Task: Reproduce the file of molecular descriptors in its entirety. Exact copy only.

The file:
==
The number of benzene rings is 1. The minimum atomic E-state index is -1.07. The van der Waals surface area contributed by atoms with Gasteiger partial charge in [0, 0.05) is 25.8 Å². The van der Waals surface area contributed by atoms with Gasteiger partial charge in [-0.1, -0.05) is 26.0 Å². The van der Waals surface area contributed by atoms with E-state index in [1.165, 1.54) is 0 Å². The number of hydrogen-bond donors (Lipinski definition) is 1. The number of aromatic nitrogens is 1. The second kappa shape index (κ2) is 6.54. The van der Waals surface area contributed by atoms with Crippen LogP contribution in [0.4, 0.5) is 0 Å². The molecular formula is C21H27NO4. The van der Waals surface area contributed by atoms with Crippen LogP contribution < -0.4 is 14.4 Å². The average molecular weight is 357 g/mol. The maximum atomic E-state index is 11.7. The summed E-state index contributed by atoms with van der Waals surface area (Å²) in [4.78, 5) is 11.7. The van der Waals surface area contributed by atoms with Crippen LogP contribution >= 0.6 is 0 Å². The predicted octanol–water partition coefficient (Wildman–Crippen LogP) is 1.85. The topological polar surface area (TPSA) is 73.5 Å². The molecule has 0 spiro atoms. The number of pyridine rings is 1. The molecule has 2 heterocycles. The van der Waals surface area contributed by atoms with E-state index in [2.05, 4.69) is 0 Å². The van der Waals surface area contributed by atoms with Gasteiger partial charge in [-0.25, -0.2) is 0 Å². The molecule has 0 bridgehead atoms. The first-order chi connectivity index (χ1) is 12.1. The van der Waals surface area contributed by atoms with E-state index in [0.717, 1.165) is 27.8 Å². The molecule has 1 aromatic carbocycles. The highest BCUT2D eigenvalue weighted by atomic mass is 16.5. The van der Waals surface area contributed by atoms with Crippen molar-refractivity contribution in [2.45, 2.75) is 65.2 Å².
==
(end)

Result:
The number of benzene rings is 1. The minimum atomic E-state index is -1.07. The van der Waals surface area contributed by atoms with Gasteiger partial charge in [0, 0.05) is 25.8 Å². The van der Waals surface area contributed by atoms with Gasteiger partial charge in [-0.1, -0.05) is 26.0 Å². The van der Waals surface area contributed by atoms with E-state index in [1.165, 1.54) is 0 Å². The number of hydrogen-bond donors (Lipinski definition) is 1. The number of aromatic nitrogens is 1. The second kappa shape index (κ2) is 6.54. The van der Waals surface area contributed by atoms with Crippen LogP contribution in [0.4, 0.5) is 0 Å². The molecular formula is C21H27NO4. The van der Waals surface area contributed by atoms with Crippen LogP contribution < -0.4 is 14.4 Å². The average molecular weight is 357 g/mol. The maximum atomic E-state index is 11.7. The summed E-state index contributed by atoms with van der Waals surface area (Å²) in [4.78, 5) is 11.7. The van der Waals surface area contributed by atoms with Crippen LogP contribution >= 0.6 is 0 Å². The predicted octanol–water partition coefficient (Wildman–Crippen LogP) is 1.85. The topological polar surface area (TPSA) is 73.5 Å². The molecule has 0 spiro atoms. The number of pyridine rings is 1. The molecule has 2 heterocycles. The van der Waals surface area contributed by atoms with E-state index in [2.05, 4.69) is 0 Å². The van der Waals surface area contributed by atoms with Gasteiger partial charge in [-0.25, -0.2) is 0 Å². The molecule has 0 bridgehead atoms. The first-order chi connectivity index (χ1) is 12.1. The van der Waals surface area contributed by atoms with E-state index in [0.717, 1.165) is 27.8 Å². The molecule has 1 aromatic carbocycles. The highest BCUT2D eigenvalue weighted by atomic mass is 16.5. The van der Waals surface area contributed by atoms with Crippen molar-refractivity contribution in [2.45, 2.75) is 65.2 Å².